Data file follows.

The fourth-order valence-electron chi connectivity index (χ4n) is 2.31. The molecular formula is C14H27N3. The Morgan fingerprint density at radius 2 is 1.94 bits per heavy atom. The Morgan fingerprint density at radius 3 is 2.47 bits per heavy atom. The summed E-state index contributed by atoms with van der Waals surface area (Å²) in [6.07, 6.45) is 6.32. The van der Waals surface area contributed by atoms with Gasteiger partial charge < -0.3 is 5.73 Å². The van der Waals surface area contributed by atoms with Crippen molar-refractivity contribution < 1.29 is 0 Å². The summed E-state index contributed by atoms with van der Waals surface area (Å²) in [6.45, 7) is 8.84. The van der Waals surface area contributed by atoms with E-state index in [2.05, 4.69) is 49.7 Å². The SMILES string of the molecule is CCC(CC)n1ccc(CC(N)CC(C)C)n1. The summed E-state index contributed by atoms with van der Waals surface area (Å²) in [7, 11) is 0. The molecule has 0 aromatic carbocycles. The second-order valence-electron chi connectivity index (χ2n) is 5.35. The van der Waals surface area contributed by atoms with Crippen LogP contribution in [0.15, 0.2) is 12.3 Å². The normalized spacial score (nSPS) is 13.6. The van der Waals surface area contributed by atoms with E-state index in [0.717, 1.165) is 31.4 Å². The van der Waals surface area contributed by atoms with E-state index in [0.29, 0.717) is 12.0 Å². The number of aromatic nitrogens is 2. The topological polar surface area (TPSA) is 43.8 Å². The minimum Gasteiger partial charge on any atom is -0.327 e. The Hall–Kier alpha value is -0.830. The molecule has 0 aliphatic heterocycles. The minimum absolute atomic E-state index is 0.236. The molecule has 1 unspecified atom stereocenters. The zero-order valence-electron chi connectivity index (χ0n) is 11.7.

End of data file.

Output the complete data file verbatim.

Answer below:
The fourth-order valence-electron chi connectivity index (χ4n) is 2.31. The molecular formula is C14H27N3. The Morgan fingerprint density at radius 2 is 1.94 bits per heavy atom. The Morgan fingerprint density at radius 3 is 2.47 bits per heavy atom. The summed E-state index contributed by atoms with van der Waals surface area (Å²) in [6.07, 6.45) is 6.32. The van der Waals surface area contributed by atoms with Gasteiger partial charge < -0.3 is 5.73 Å². The van der Waals surface area contributed by atoms with Crippen molar-refractivity contribution < 1.29 is 0 Å². The summed E-state index contributed by atoms with van der Waals surface area (Å²) in [6.45, 7) is 8.84. The van der Waals surface area contributed by atoms with E-state index in [2.05, 4.69) is 49.7 Å². The SMILES string of the molecule is CCC(CC)n1ccc(CC(N)CC(C)C)n1. The summed E-state index contributed by atoms with van der Waals surface area (Å²) in [7, 11) is 0. The molecule has 0 aromatic carbocycles. The second-order valence-electron chi connectivity index (χ2n) is 5.35. The van der Waals surface area contributed by atoms with Crippen LogP contribution in [0.15, 0.2) is 12.3 Å². The normalized spacial score (nSPS) is 13.6. The van der Waals surface area contributed by atoms with E-state index in [0.717, 1.165) is 31.4 Å². The van der Waals surface area contributed by atoms with E-state index in [0.29, 0.717) is 12.0 Å². The number of aromatic nitrogens is 2. The topological polar surface area (TPSA) is 43.8 Å². The minimum Gasteiger partial charge on any atom is -0.327 e. The Hall–Kier alpha value is -0.830. The molecule has 0 aliphatic heterocycles. The minimum absolute atomic E-state index is 0.236. The molecule has 1 unspecified atom stereocenters. The zero-order valence-electron chi connectivity index (χ0n) is 11.7.